The Academy Award nominations have been announced earlier than ever. But one thing remains the same - the names left OFF of the Oscar list are almost as interesting as the names that are on it. Here are the five biggest snubs in Hollywood's golden race.
1. Ben Affleck, Best Director for "Argo"
The film drew rave reviews which largely credited Affleck's skillful and incisive direction. Only his third time behind the lens, the one-time "Good Will Hunting" scribe was widely seen as having a good chance to complement his writing trophy with a directing prize. As expected, "Argo" made the Best Picture race and several other key categories. But finding out why he was snubbed maybe an even bigger mission than the one so brilliantly illustrated in his film.
2. Kathryn Bigelow, Best Director for "Zero Dark Thirty"
She was the first woman to win the directing Oscar for 2009's "The Hurt Locker." With the excellent reception of her follow-up film and her current Golden Globe and Directors Guild of America nominations, an Oscar nod seemed like a no-brainer. The Academy apparently felt otherwise, preferring to acknowledge the helmers of "Amour" and "Beast of the Southern Wild" instead. "Zero Dark Thirty" was advertised as the "biggest manhunt in history." But Bigelow' hunt for a second statuette may prove to be an even more difficult task.
3. Leonardo DiCaprio, Best Supporting Actor for "Django Unchained"
He was also overlooked for his starring turn in "J. Edgar" last year, so a payback nomination for his supporting turn in Quentin Tarantino's explosive film only seemed fair. Instead, it's his "Django" co-star and onscreen rival Christoph Waltz who has gotten the spot. Leo was famously snubbed for 1999's "Titanic" and also for 2008's "Revolutionary Road." With his undeniable talent having been unchained for almost 20 years now, it's only fair that he be included in the awards.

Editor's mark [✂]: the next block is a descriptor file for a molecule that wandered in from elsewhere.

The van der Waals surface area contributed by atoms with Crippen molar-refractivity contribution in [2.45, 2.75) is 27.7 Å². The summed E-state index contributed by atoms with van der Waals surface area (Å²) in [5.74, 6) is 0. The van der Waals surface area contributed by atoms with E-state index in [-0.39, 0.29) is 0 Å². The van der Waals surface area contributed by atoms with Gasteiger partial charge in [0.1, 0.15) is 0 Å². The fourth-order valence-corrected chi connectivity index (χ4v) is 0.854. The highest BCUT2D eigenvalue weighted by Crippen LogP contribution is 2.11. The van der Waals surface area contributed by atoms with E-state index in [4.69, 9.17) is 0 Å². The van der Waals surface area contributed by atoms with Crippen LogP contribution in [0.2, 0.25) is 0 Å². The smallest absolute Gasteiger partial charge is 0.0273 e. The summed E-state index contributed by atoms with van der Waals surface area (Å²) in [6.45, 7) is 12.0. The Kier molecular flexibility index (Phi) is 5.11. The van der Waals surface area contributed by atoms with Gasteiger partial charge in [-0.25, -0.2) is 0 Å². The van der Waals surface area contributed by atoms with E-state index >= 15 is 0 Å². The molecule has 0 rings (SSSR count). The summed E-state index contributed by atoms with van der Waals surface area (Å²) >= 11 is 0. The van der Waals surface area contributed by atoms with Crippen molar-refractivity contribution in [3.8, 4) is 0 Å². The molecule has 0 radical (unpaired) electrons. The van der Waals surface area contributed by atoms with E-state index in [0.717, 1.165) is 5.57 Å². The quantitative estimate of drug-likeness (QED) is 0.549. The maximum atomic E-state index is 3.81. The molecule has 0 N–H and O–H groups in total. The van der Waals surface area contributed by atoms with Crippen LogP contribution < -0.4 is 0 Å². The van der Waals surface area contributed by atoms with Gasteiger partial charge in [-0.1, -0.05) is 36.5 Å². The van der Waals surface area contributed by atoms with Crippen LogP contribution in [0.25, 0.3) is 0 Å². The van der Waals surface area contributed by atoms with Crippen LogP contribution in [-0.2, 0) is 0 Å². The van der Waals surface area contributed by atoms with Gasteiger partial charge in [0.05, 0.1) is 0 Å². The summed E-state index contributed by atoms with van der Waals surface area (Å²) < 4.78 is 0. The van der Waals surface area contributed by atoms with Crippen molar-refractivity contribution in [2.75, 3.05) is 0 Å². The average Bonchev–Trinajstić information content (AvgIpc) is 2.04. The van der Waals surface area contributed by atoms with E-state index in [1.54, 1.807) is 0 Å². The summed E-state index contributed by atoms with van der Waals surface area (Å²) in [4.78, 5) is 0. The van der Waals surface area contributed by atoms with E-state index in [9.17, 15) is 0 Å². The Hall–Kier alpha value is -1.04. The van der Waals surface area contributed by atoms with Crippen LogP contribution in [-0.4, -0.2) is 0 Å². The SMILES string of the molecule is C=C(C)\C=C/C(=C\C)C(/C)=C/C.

4. "Skyfall" for Best Picture
The latest 007 feature earned the strongest reviews ever for the long-running franchise. With an Academy Award-winning director and an Oscar- friendly cast, a film nomination in a potential ten-way race really did seem plausible. While it did score in other categories like cinematography and song, the top Oscar field was just too high in the sky. It may have fallen this year, but we can always count on James Bond coming back.
5. Nicole Kidman, Best Supporting Actress for "The Paperboy"
The 2002 winner for "The Hours" earned terrific notices for her latest (though little seen) film. With both Golden Globe and Screen Actors Guild bids, an Oscar nomination only seemed logical. Her place was probably taken by fellow Aussie Jacki Weaver in "Silver Linings Playbook." But don't feel too bad that "Paperboy" didn't deliver for Kidman. As she's proven time and time again, she always finds a way to make headlines.